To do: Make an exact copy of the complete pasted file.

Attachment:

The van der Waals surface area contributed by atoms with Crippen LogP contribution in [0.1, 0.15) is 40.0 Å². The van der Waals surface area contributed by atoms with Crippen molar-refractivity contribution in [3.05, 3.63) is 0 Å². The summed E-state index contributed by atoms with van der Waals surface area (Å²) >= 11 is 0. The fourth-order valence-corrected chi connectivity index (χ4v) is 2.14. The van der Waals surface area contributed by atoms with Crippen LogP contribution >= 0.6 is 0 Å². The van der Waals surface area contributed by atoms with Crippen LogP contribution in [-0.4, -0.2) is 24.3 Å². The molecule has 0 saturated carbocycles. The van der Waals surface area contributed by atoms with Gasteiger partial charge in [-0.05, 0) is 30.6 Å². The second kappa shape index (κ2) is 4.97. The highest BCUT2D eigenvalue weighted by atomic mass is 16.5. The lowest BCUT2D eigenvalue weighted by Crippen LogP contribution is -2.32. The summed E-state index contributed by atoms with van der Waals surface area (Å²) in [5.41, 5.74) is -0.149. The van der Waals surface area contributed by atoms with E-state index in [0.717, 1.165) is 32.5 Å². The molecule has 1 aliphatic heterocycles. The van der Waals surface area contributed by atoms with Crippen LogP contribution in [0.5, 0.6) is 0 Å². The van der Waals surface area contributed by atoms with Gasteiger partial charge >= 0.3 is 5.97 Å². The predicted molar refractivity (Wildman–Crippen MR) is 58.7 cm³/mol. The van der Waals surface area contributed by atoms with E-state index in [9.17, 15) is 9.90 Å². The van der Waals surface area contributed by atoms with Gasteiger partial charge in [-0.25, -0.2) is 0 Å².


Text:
The van der Waals surface area contributed by atoms with Crippen LogP contribution in [0.1, 0.15) is 40.0 Å². The van der Waals surface area contributed by atoms with Crippen molar-refractivity contribution in [3.05, 3.63) is 0 Å². The summed E-state index contributed by atoms with van der Waals surface area (Å²) >= 11 is 0. The fourth-order valence-corrected chi connectivity index (χ4v) is 2.14. The van der Waals surface area contributed by atoms with Crippen LogP contribution >= 0.6 is 0 Å². The van der Waals surface area contributed by atoms with Crippen LogP contribution in [-0.4, -0.2) is 24.3 Å². The molecule has 0 saturated carbocycles. The van der Waals surface area contributed by atoms with Gasteiger partial charge in [-0.05, 0) is 30.6 Å². The second kappa shape index (κ2) is 4.97. The highest BCUT2D eigenvalue weighted by atomic mass is 16.5. The lowest BCUT2D eigenvalue weighted by Crippen LogP contribution is -2.32. The summed E-state index contributed by atoms with van der Waals surface area (Å²) in [5.41, 5.74) is -0.149. The van der Waals surface area contributed by atoms with E-state index in [0.717, 1.165) is 32.5 Å². The molecule has 1 aliphatic heterocycles. The van der Waals surface area contributed by atoms with Crippen LogP contribution in [0.5, 0.6) is 0 Å². The van der Waals surface area contributed by atoms with Gasteiger partial charge >= 0.3 is 5.97 Å². The predicted molar refractivity (Wildman–Crippen MR) is 58.7 cm³/mol. The van der Waals surface area contributed by atoms with E-state index in [9.17, 15) is 9.90 Å². The van der Waals surface area contributed by atoms with Gasteiger partial charge in [-0.25, -0.2) is 0 Å².